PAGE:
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Fly on the wall

7 May 2015 By Fiona Maharg-Bravo

The European Central Bank plans to crash bank boardrooms across Europe. The euro zone’s financial stability gnomes will observe meetings. As part of the effort to foresee banking sector trouble, this makes sense – at least to a point.

Most decent-sized European banks, like U.S. counterparts, are used to supervisors roaming headquarters. At big banks like Spain’s Santander, central bank inspectors have permanent offices. But European watchdogs haven’t tended to show up in board meetings. One exception is Holland, where the Dutch central bank sends supervisors or psychologists on occasional visits to boards. The UK’s Prudential Regulation Authority has also observed board activity regularly since taking over bank oversight in 2013.

Watchdogs have other board-level tools, for example screening bank directors to ensure they’re fit for the job. But since corporate culture and governance starts at the top, a window into more boardrooms should provide regulators with extra insight into whether bank bosses are thinking and behaving rationally – particularly, as far as the ECB’s observers are concerned, in terms of functionality and risk management, according to Spanish newspaper el Pais.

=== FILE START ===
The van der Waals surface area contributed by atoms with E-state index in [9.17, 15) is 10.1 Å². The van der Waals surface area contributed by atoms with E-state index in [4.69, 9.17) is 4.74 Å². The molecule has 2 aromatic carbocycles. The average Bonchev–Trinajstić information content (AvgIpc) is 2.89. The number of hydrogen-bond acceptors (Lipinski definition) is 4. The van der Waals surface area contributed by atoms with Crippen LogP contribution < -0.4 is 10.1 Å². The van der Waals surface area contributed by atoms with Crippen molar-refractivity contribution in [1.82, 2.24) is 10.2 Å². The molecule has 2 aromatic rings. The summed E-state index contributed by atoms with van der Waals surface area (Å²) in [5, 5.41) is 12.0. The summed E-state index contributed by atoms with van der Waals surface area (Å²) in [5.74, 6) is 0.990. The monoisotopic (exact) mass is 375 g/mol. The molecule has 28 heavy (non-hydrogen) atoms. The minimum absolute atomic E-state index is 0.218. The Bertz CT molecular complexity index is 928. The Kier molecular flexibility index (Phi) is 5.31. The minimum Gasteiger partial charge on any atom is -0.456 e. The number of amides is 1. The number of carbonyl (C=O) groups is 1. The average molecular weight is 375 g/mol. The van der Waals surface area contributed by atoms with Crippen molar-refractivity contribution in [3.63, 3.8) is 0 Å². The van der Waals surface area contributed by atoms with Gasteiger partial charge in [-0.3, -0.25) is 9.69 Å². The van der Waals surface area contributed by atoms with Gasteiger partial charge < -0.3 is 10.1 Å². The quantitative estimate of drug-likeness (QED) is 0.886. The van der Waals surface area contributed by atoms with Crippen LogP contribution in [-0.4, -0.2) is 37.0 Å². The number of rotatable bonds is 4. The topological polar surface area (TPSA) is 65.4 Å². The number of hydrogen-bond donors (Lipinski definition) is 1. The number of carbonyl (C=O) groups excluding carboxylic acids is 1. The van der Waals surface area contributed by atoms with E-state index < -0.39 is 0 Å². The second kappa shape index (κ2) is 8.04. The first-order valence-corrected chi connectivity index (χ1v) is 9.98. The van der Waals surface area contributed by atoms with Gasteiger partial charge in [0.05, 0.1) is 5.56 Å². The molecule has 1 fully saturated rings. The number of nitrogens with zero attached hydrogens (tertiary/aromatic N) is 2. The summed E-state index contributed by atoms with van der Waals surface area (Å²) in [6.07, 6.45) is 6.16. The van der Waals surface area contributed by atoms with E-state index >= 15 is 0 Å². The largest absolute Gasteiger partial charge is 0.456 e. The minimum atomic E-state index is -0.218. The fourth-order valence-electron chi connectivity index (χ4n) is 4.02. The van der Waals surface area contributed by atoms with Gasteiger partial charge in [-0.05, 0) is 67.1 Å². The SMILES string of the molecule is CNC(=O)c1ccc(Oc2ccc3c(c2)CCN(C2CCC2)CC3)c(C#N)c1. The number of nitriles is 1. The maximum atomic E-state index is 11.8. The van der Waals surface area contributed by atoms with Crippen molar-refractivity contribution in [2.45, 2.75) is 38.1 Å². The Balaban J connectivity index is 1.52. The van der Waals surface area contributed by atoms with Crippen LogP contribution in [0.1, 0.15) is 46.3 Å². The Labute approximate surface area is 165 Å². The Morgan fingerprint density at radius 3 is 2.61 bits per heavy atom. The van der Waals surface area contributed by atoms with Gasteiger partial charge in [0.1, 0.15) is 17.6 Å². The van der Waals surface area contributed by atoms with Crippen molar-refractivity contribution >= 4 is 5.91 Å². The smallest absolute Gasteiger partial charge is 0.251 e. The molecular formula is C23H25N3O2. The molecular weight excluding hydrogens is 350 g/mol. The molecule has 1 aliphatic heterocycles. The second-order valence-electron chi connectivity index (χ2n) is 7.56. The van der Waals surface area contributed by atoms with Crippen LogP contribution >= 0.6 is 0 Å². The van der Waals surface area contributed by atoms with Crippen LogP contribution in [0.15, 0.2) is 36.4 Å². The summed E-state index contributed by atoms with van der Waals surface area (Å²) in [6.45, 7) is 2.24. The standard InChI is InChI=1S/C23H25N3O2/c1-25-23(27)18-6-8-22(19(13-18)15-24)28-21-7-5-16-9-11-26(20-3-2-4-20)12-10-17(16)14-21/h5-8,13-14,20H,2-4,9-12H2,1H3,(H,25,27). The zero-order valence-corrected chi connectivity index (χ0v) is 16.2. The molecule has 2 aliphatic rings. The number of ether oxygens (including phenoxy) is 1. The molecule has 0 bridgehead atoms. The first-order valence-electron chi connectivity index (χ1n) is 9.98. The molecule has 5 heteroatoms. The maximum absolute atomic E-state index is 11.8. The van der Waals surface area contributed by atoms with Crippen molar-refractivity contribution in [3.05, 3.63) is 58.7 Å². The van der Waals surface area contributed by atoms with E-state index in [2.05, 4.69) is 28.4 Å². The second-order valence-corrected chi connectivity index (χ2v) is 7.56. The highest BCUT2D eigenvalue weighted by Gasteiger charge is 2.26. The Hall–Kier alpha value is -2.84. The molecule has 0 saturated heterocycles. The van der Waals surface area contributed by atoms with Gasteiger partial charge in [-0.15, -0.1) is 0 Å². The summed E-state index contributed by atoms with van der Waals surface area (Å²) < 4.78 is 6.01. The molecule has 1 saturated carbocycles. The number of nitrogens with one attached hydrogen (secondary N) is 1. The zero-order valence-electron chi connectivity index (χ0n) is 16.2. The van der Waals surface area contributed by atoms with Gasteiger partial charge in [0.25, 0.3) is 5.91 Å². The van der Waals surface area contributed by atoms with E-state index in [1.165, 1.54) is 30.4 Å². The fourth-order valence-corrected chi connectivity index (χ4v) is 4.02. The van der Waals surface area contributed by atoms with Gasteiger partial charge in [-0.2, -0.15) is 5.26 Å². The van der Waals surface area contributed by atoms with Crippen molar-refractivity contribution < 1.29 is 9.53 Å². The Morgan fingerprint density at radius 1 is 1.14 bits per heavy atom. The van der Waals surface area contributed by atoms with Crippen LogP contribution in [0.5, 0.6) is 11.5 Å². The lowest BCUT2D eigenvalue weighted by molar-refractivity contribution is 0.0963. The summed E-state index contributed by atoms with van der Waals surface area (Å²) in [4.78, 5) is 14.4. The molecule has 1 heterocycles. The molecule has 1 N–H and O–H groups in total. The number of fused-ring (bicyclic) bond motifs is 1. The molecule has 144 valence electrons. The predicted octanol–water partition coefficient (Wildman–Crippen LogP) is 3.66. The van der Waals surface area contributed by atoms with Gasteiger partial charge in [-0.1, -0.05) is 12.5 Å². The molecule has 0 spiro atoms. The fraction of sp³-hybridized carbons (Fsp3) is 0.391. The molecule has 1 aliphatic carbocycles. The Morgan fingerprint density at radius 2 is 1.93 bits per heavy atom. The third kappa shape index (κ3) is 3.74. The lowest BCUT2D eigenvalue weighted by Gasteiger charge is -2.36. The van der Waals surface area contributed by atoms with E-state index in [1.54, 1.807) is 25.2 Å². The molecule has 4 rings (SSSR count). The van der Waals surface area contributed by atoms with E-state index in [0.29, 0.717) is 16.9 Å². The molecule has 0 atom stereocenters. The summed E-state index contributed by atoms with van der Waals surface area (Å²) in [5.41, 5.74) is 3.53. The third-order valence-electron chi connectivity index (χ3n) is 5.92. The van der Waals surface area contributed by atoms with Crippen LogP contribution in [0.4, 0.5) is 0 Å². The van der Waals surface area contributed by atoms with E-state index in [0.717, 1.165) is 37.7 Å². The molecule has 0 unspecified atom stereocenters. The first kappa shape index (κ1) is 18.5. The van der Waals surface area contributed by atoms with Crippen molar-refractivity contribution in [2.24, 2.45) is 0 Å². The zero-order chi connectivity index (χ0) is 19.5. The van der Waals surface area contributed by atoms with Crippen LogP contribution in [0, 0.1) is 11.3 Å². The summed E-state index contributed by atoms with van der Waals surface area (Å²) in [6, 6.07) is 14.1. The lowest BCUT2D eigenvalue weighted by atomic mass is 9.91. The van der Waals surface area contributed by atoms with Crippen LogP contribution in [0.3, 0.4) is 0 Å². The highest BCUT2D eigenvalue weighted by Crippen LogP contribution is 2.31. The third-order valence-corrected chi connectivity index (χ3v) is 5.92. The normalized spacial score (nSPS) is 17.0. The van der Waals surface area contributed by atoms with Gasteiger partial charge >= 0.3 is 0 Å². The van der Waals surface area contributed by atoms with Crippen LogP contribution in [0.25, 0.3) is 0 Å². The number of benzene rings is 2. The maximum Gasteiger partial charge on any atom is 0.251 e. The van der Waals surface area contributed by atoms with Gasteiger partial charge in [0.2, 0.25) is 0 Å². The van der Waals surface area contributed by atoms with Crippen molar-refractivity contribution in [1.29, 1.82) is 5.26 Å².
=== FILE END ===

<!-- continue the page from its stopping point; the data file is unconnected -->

One danger is that if critical discussions take place when its representatives are present, the ECB may be implicated by association if decisions made result in a bank losing money or otherwise end badly. It should be easy enough, though, to ensure that everyone concerned understands that observers are just that – they don’t participate in decision-making.

A more concrete concern is that the one-off visits initially planned by the ECB may not reveal what’s really going on. It’s fairly safe to assume that most controversial issues won’t be on the agenda at those meetings. And directors will both show up and be on their best behaviour, not necessarily reflecting their performance year-round.

Regular sessions with smaller groups of directors and executives would probably reveal more. Being a fly on the wall at the occasional board meeting is a worthwhile step. But sitting down periodically with the heads of the risk, audit or remuneration committees may provide Frankfurt with more useful insight about how its 123 charges really operate.


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